Effects of Mid-Level Ethanol Blends on Conventional Vehicle Emissions 2009-01-2723
Tests were conducted during 2008 on 16 late-model, conventional vehicles (1999 through 2007) to determine short-term effects of mid-level ethanol blends on performance and emissions. Vehicle odometer readings ranged from 10,000 to 100,000 miles, and all vehicles conformed to federal emissions requirements for their federal certification level. The LA92 drive cycle, also known as the Unified Cycle, was used for testing as it was considered to more accurately represent real-world acceleration rates and speeds than the Federal Test Procedure (FTP) used for emissions certification testing. Test fuels were splash-blends of up to 20 volume percent ethanol with federal certification gasoline. Both regulated and unregulated air-toxic emissions were measured.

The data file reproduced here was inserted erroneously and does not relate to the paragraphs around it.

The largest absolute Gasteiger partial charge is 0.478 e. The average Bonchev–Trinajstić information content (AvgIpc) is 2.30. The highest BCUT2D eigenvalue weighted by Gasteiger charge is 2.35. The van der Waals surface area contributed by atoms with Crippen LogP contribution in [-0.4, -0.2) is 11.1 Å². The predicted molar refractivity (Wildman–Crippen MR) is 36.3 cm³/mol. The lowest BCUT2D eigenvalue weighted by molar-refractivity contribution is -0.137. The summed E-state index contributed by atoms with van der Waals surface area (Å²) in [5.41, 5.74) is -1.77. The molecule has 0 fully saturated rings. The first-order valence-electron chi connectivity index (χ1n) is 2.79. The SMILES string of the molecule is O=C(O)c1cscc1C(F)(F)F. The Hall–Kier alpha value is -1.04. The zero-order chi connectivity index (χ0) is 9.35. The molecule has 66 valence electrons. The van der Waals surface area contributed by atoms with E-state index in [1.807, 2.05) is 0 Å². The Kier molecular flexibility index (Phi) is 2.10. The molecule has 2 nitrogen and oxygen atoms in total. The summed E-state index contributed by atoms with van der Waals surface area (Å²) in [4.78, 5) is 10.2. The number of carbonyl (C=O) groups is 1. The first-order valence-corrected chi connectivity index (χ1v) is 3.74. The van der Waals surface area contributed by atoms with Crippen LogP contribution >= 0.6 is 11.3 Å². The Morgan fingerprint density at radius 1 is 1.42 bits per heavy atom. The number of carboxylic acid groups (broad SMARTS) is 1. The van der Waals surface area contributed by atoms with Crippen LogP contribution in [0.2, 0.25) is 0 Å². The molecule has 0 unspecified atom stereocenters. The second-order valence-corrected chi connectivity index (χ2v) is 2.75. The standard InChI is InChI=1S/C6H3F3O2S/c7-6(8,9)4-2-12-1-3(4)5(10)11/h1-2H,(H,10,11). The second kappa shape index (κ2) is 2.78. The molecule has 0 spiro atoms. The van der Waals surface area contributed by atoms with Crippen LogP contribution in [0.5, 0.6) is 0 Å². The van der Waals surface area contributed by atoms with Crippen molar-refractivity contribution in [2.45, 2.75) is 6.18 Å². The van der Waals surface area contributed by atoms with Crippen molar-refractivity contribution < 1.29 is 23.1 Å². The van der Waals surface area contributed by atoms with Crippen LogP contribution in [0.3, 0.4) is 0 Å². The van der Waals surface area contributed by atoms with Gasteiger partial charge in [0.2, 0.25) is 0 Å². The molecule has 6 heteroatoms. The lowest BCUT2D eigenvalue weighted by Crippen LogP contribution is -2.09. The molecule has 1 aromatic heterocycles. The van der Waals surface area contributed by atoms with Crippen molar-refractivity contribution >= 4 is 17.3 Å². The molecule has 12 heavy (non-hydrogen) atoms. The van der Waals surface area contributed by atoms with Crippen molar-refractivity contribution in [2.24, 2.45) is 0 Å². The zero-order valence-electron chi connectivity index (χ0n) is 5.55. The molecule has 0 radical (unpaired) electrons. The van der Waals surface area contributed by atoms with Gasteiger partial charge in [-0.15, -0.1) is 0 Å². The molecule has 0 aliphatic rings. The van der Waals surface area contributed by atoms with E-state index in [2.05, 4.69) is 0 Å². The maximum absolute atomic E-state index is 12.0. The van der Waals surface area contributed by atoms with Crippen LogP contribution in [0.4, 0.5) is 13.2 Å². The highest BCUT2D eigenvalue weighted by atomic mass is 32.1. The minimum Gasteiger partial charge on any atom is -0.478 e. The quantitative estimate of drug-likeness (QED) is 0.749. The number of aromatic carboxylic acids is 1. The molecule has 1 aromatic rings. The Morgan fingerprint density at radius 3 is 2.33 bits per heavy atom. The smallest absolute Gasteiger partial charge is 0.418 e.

For the aggregate 16-vehicle fleet, increasing ethanol content resulted in reductions in average composite emissions of both NMHC and CO and increases in average emissions of ethanol and aldehydes. Changes in average composite emissions of NMOG and NOX were not statistically significant. By segregating the vehicle fleet according to power-enrichment fueling strategy, a better understanding of ethanol fuel-effect on emissions was realized. Vehicles found to apply long-term fuel trim (LTFT) to power-enrichment fueling showed no statistically significant fuel effect on NMOG, NMHC, CO or NOX. For vehicles found to not apply LTFT to power-enrichment, statistically significant reductions in NMHC and CO were observed, as was a statistically significant increase in NOX emissions. Effects of ethanol on NMOG and NMHC emissions were found to also be influenced by power-to-weight ratio, while the effects on NOX emissions were found to be influenced by engine displacement.